But these two crazy kids belong together. The Bible almost inexplicably weds the two ideas and more often than the appearance of the occasional proof text (see 1 John 4:18 above) used to prove the other side wrong. Consider the following appetizers:
  • Psalm 2:11: Serve the LORD with fear and rejoice with trembling.
  • Isaiah 11:3: And his delight shall be in the fear of the LORD.
  • Nehemiah 1:11: O LORD, let you ear be attentive to the prayer...of your servants who delight to fear your name.
The Game Plan. How might we arrive at such an awestruck & lovestumped kind of life? It is upon this question I've been reflecting considerably. First, we need to reevaluate what fear is and what fear does. Second, armed with what fear does to us, we will learn how fear and love are wed such that the fear of God becomes functional and life-giving (unlike every other fear which is offers no return on time & energy invested & is utterly debilitating) Third, we'll delve into how such a fear changes how we relate to God and the world around us. It also turns out that God has been teaching me so much on this these past couple weeks or so that this will be Part One of a Two-part effort.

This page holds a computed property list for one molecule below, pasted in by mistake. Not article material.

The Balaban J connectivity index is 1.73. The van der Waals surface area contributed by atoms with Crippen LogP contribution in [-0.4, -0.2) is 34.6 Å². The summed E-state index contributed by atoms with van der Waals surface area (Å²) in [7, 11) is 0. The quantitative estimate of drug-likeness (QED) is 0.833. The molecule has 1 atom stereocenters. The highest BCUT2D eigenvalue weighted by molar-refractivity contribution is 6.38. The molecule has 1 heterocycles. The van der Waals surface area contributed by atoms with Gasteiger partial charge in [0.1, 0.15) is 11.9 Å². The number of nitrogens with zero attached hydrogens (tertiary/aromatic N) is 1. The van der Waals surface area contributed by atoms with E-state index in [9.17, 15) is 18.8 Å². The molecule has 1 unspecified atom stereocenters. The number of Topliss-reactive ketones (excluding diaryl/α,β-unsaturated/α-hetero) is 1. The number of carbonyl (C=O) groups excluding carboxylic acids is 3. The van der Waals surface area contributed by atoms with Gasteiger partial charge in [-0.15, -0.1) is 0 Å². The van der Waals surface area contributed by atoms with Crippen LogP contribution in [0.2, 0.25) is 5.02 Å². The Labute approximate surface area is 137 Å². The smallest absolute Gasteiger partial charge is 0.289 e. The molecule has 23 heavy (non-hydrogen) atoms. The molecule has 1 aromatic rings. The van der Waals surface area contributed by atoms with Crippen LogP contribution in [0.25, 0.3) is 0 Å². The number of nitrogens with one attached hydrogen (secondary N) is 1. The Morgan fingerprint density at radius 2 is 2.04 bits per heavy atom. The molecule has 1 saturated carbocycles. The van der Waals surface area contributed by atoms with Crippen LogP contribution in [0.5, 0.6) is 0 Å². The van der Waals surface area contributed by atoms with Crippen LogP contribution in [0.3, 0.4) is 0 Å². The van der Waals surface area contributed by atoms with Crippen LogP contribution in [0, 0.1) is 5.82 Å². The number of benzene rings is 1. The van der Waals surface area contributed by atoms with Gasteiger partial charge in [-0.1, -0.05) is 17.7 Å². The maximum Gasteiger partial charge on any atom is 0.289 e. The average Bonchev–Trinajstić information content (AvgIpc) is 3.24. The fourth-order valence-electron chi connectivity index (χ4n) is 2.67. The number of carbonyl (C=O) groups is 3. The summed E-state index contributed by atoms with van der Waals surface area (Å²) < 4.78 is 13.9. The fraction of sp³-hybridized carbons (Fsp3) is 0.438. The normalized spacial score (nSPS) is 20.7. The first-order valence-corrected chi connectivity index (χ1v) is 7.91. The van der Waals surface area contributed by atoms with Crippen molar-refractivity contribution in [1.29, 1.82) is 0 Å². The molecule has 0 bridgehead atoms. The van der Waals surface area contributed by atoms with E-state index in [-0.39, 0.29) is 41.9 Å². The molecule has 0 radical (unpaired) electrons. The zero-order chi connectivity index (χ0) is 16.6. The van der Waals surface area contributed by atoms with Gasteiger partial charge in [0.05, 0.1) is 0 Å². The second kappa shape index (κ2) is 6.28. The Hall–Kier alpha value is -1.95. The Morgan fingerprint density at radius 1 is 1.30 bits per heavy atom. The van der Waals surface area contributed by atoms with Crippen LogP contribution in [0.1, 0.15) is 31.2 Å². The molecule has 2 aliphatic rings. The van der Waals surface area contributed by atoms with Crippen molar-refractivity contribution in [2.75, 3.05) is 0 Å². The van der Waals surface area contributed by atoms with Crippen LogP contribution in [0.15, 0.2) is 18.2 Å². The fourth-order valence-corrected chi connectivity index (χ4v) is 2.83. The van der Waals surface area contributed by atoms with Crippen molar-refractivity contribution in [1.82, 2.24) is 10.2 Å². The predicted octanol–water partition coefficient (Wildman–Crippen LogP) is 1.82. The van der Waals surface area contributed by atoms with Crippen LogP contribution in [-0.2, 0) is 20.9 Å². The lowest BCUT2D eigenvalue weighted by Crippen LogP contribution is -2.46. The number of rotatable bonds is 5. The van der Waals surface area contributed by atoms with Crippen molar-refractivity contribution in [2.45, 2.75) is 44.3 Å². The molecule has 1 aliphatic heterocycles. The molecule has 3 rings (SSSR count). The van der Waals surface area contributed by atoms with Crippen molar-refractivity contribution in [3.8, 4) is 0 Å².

1. What fear is and what fear does. I would define fear as a deep-seated emotion toward some potential harm, the growing thoughts of which causes a person to remain distant, protect, or run. Fear is not inherently evil but neutral because the potential harm is, in fact, real. However, the fears that cause us to remain distant, protect ourselves at every corner and run, turn negative when we've fed such fear with more and more of our thoughts such that it has grown inordinately large. Hence, what fear does. Fear consumes thoughts. Anxiety, worry, fears become inordinately large because we think on them. We imagine the possibilities of life ruined by them, we mull over our past hurts related to it, we consider a news item, a doctor's warning, or anecdote your friend told you and begin to think of the consequences should the potential harm become actual. Fear feeds on our thoughts. Such that whatever potential harm we think on most, that becomes our largest (or fattest) fear. And Fear never stops eating on it's own. In fact, it goes on to consume our priorities & values (heart) and then finally eats out to our will & actions (behavior) [see horribly-rendered drawing above].